In middle school classrooms, the gist of the Ice Age is often explained as, "It got really cold and all the animals became extinct." Recently, however, scientists have been taking a closer look at where and when human behavior affected the extinction of species, instead of climate change. Recent findings in Tasmania prove that certain ancient species, like the giant kangaroo and marsupial rhino and leopard, were still inhabiting the island when humans first arrived, leading the research team to conclude that the animals' extinction was due to human hunting, not the Ice Age.
The team of researchers from the UK and Australia, whose findings were published in the US journal Proceedings of the National Academy of Sciences, used sophisticated radiocarbon and luminescence dating techniques on fossils found in Mt Cripps in northwest Tasmania to determine that some species were in existence until at least 41,000 years ago. In other words, the megafauna clearly inhabited Tasmania when humans first arrived there 43,000 years ago. This discovery alters the long-held belief that the first humans to walk over from Australia on a temporary sand bar found an island bereft of giant animals. Voracious human appetites coupled with evidence that the climate was not changing drastically at the time places our ancient human counterparts back under suspicion for the extinction of some of Tasmania's indigenous animals.
Scientists believe these findings will be applicable to other island nations, such as Great Britain, where they are also hoping to determine the exact role humans played in species extinction. Island environments remain a unique place to study competing hypotheses; their climate and animal populations tend to mimic those of the closest mainland, but the arrival of humans often occurs later.
Says Professor Chris Turney of the University of Exeter, lead author of the paper: "…150 years on from the publication of Darwin's seminal work The Origin of Species, the argument for climate change being the cause of this mass extinction has been seriously undermined. It is sad to know that our ancestors played such a major role in the extinction of these species – and sadder still when we consider that this trend continues today."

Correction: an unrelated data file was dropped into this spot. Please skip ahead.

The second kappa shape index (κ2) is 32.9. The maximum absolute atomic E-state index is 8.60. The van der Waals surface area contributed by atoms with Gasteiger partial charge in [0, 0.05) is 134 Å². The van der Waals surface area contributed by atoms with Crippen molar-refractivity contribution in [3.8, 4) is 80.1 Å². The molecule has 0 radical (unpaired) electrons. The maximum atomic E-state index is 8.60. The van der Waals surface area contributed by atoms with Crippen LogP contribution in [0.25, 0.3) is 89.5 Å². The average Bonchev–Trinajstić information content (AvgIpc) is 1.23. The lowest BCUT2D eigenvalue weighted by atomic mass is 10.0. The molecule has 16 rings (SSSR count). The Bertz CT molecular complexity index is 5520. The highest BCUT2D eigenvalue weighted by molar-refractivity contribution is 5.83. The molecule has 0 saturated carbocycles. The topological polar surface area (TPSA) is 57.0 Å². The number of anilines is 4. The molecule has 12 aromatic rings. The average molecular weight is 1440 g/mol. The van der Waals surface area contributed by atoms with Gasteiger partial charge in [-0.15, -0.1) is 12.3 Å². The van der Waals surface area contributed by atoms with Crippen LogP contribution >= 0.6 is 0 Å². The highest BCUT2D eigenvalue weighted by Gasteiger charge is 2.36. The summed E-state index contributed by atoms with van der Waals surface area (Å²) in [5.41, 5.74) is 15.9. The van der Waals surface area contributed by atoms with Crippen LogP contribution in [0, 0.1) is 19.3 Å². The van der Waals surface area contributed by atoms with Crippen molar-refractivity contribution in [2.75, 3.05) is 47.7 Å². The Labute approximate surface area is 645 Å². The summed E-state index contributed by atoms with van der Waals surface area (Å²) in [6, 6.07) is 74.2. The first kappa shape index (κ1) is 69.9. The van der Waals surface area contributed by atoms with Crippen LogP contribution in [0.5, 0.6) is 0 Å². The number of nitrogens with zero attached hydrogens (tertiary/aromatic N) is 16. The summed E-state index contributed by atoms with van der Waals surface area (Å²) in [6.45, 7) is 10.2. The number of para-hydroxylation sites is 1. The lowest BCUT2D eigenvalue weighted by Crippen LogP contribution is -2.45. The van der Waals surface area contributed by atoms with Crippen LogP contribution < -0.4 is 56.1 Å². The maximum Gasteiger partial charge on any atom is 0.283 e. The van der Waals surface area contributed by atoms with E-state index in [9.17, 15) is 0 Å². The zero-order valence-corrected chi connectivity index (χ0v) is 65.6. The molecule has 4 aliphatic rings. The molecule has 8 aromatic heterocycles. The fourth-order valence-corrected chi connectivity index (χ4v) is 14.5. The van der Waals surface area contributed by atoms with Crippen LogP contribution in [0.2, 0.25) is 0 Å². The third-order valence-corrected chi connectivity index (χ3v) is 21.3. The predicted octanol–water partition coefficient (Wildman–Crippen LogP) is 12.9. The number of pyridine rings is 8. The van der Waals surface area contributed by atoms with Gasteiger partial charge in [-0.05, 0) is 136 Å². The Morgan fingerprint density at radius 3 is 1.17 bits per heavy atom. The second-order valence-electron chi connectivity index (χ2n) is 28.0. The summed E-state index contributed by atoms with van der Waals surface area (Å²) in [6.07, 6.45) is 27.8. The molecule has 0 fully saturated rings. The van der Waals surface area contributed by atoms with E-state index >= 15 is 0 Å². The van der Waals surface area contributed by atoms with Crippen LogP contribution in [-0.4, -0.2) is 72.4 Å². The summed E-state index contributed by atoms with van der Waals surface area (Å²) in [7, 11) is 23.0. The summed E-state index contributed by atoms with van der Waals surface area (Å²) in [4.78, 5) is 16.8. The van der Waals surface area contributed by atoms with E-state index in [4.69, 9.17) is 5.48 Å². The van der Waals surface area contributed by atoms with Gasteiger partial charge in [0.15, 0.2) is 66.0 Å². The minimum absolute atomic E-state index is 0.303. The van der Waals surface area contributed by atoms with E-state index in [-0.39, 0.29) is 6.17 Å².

Is this really news? So many megafauna went extinct in North America at the time that humans became widespread, just after the end of the last Ice Age. Those megafauna -- giant bison twice as large as today's bison, mastadons, mammoths, giant sloths, dire wolves, sabre tooth cats, various camelids and horses, for starters -- survived previous ice ages, and survived this last one, but then disappeared pretty quickly after the ice age was over. There were ice age drawings of rhinos and lions in Europe. If these and other large animals could survive the ice ages, why couldn't they survive warmer climates with more prey?
For a while there were theories trying to show how diseases or changing climate or other things might have done the trick, but it really only takes steady hunting pressure over the centuries.
And now we're at it again. This time it is the commercial and perhaps the complete extinction of so many ocean species, as well as the threats to the more well known land species. Tigers and orangutans and rhinos in the not too distant future may survive only in zoos, if they don't go the way of some of the tiger species that have already become extinct. It isn't just hunting, but habitat destruction.
Most creatures can handle changes in weather and climate, it seems to me. Handling humans is a much more difficult proposition, even when they aren't hunting, but "only" destroying the forests and other habitats that creatures need to live.
At our rate we're killing every living thing, before causing our own extinction. Old news.